Many people mistakenly believe that a charge and an aggravated charge are the same thing with different names. They are mistaken, and the differences between the two are important. In most cases placing the word aggravated in front of the charge changes it from a misdemeanor to a felony.
Typically rules and guidelines are in place that mandate when a misdemeanor charge will be bumped to a felony, and each state sets its own criteria. Here are some differences:
Assault: This might be pushing, slapping, shoving, poking or threatening somebody. A weapon is not typically involved in this charge, however it could be. For instance you tossed a book at somebody but didn’t hit the person. In an argument you threw your car keys at the other person.
Aggravated assault: If you used a weapon in an attempt to cause physical injury or you caused physical injury by using your hands, you might be charged with aggravated assault. For instance, if you got angry with someone and hit him or her with your car; you swung a baseball bat at a person (whether you hit them with it or not); you picked up a brick and hit them in anger.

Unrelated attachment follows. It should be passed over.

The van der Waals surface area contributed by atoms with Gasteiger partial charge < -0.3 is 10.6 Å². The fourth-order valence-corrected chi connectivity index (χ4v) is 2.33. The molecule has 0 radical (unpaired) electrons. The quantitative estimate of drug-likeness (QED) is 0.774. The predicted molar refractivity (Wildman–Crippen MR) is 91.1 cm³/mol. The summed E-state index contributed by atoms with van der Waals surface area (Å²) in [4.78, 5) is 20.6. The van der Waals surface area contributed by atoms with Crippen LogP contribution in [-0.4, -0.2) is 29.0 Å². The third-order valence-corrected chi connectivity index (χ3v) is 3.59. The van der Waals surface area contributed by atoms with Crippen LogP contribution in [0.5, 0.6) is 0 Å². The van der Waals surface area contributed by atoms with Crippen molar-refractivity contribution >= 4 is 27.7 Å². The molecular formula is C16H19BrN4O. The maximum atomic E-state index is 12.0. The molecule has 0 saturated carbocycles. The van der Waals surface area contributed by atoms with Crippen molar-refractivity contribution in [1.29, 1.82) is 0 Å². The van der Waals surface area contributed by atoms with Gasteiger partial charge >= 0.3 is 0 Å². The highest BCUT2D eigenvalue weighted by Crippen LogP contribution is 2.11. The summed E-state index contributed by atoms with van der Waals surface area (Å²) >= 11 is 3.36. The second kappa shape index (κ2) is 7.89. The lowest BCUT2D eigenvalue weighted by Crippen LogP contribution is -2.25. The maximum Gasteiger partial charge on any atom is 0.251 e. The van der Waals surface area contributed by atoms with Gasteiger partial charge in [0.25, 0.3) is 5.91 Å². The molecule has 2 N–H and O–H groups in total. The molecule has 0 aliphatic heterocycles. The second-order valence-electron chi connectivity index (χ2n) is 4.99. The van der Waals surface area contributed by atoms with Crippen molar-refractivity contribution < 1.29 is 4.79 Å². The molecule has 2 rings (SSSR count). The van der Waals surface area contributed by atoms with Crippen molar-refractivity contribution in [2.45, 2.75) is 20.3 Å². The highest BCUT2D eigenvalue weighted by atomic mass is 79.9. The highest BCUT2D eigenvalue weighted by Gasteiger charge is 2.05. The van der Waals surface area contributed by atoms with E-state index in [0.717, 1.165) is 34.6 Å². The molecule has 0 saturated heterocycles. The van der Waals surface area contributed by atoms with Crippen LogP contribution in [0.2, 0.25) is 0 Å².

Statutory rape: This is usually used when an adult has sexual relations with someone who is under the state’s mandated age of consent. In Tennessee, if one party is 18 or older and the other party is 17 or under it is stat rape. Other states have a younger age of consent, such as 16 years of age.
Aggravated statutory rape: Each state determines when statutory rape becomes a felony for aggravated statutory rape. In Tennessee, it is aggravated if the adult provided drugs or alcohol to the minor before having sex with the minor, or if the age difference between the two parties is greater than 10 years.
Robbery: Most states specify that making another person fear for their safety while stealing from them is robbery. There is no weapon involved, but the victim is intimidated or threatened if he or she does not comply with the robber’s demands.
Aggravated robbery: When a gun, bat, knife, pitchfork or any other weapon has been used, in most cases the charge will be bumped to aggravated robbery.
Final thoughts: In many cases a state will saddle the defendant with an aggravated charge so that later, an offer will be accepted to reduce it to a misdemeanor and avoid a felony trial. An attorney should advise you on your charge and your individual case.